Listening to the Art Pepper CDs for the new batch of recommendations in Doug’s Picks (center column) stimulated memories of time spent with Pepper not long before he died. The occasion was the basis of an article in Texas Monthly. Later, in slightly different form, it ended up as part of a chapter in Jazz Matters. Here it is as a bonus post–or as a marketing ploy for a twenty-year-old book that manages to stay in print–or as an excuse to show you an unusual picture.
Art Pepper’s Last Chorus
Art Pepper had been quiet and a little sad all evening. But he grinned at the irony of posing for the Polaroid photographer in the Bourbon Street Jail. San Quentin was on his mind. He and his wife, Laurie, were in New Orleans on a book-plugging tour, and everywhere they went he was asked about the years he had spent in prison on a narcotics conviction. What evolved into his autobiography, Straight Life, began as a series of cathartic tape recordings in which Pepper told Laurie everything he could recall about his unremittingly broken life. His memory was comprehensive, and he spared himself and his readers nothing.
Pepper’s merchant seaman father was twenty-nine and his mother was fifteen when they were married. He was rarely at home after Pepper was born, and she was often drunk. Pepper learned to play the clarinet at nine, the alto saxophone at twelve. At seventeen, he had played in the bands of Gus Arnheim and Benny Carter and was working with Stan Kenton. After two years in the Army, he freelanced around Los Angeles, then rejoined Kenton in 1947. His reputation as a brilliant and original saxophonist became established.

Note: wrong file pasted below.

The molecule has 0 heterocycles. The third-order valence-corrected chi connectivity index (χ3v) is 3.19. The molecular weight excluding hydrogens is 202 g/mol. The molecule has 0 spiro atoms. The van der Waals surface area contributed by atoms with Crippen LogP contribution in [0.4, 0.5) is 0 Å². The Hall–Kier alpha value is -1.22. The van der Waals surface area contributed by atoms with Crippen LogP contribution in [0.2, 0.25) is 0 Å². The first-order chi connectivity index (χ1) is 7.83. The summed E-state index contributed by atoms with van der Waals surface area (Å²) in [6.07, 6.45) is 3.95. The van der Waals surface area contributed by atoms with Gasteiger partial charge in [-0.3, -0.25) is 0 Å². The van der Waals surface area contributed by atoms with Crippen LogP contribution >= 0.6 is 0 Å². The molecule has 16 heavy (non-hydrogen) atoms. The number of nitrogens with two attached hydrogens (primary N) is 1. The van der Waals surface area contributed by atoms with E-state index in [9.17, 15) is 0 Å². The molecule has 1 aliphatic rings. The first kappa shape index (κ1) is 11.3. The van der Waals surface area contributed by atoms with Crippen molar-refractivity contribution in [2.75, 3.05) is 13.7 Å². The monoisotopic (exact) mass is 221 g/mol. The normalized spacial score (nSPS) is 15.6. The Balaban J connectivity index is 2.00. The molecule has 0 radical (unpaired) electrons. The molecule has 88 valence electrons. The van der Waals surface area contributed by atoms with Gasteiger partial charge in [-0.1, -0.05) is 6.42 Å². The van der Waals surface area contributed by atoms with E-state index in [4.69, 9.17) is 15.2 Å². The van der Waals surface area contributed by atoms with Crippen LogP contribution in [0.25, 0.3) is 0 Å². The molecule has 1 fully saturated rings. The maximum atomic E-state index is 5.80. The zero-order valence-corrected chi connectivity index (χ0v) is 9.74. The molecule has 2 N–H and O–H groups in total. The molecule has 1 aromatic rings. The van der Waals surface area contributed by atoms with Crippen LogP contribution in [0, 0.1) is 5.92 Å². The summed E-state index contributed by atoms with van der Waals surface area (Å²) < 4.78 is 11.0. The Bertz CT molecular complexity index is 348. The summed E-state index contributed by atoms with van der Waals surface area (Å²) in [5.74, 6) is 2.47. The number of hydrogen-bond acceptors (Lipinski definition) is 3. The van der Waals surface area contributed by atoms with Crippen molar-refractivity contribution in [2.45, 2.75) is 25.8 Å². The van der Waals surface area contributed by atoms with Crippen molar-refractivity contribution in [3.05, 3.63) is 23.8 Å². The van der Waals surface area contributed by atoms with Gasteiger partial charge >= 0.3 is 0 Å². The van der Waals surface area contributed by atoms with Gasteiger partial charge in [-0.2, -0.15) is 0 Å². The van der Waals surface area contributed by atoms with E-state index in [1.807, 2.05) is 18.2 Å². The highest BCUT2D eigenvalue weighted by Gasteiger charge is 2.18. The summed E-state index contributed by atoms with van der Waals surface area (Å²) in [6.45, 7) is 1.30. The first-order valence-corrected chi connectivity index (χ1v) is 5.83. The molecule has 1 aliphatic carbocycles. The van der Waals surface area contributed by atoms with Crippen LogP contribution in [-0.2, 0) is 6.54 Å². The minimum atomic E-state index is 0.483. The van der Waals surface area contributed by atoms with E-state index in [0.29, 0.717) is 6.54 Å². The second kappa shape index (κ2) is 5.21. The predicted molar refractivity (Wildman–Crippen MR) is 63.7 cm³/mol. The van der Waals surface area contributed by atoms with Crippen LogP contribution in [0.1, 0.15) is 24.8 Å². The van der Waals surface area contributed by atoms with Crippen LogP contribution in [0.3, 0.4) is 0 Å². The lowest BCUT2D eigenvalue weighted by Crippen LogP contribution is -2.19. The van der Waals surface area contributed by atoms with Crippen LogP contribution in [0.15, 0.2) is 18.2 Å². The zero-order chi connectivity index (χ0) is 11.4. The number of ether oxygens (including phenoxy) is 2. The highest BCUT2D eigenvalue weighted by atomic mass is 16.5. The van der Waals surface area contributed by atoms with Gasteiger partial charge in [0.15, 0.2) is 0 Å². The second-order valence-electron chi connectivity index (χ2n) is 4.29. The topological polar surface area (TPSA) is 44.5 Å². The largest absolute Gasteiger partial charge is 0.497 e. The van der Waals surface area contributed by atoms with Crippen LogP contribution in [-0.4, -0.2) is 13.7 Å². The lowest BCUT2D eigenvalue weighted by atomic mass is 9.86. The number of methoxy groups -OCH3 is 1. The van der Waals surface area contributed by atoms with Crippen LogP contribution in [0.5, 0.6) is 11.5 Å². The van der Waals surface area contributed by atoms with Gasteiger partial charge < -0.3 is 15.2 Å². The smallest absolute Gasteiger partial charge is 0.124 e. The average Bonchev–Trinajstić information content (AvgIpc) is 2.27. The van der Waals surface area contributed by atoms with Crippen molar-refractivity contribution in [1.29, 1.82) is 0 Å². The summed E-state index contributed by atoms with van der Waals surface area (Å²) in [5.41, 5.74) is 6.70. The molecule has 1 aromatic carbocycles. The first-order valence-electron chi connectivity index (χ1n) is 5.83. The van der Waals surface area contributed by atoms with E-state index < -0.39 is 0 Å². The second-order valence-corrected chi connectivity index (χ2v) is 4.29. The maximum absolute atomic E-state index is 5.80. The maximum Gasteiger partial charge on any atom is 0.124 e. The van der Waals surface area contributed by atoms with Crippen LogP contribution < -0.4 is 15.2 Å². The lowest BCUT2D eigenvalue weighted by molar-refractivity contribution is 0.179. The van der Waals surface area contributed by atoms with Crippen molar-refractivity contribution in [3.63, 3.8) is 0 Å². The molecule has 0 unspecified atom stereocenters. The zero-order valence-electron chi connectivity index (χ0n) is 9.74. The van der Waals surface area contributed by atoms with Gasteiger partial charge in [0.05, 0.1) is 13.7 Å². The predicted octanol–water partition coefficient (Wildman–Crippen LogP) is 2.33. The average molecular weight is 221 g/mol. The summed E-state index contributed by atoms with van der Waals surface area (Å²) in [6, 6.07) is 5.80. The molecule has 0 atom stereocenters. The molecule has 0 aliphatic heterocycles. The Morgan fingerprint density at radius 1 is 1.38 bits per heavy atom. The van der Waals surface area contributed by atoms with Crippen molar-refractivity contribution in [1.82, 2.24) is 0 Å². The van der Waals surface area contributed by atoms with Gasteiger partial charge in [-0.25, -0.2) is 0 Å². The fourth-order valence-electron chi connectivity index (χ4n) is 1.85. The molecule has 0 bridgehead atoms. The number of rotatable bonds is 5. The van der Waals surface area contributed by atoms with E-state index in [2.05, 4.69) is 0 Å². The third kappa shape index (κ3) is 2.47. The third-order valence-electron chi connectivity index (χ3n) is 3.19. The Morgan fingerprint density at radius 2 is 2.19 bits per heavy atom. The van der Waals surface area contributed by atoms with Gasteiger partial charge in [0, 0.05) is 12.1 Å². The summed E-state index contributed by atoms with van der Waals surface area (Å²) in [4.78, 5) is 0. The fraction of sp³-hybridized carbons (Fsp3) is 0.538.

By 1950, when he was twenty-five, Pepper was a veteran of the military, big bands, alcohol, pills and pot. That was the year he became addicted to heroin. He was first sent to jail on a narcotics conviction in 1953. From then until 1966 he spent more time in prison than out. After a short period of rehabilitation, during which he played with Buddy Rich’s band, Pepper reached the depths. Sick almost literally unto death, in 1969 he checked himself into Synanon. There he met Laurie, who, along with methadone maintenance, proved to be therapy and salvation. He resumed playing and recording, and he regarded himself with wary realism. “I’m a junkie. And that’s what I will die as–a junkie.”
His account of the hell of his struggle with heroin puts into miraculous relief the beauty of his artistic achievement. From a childhood of rejection and neglect, Pepper had taken into manhood the only trustworthy and stable element he was to know in his first fifty years. Not until he met Laurie did he have another reliable anchor.
Pepper’s expressiveness on alto saxophone has deepened and broadened, and his recordings after 1976 have been acclaimed as his finest. Finally lauded worldwide as a master soloist, he was, in his cautious way, basking in the recognition and the star treatment. At dinner, between waves of his customary reticence, Pepper allowed that his playing was at a keen edge he had been seeking for years. He said that at last he was often able to accept his performances. It’s a nice memory of Art Pepper. At a sparkling table under the old ceiling fans at Arnaud’s with the woman who helped him gain control of his life, he was content and smiling.
In June, he died shortly after suffering a stroke as he sat at their breakfast table chatting with Laurie. He was fifty-six.
For excerpts from Laurie Pepper’s memoir-in-progress, go here.
Jack Berry says
Saw and heard him play at about the same time in a Seattle Barnes & Noble. Geoff Dyer’s fantasy on Art in “But Beautiful”* is incredible in at least two senses of that word. And I was told that, as a kid, Jim Pepper, the Indian horn player, claimed Art was his uncle. “Well,” he was told, “you better get your uncle to tell you how to play the changes.”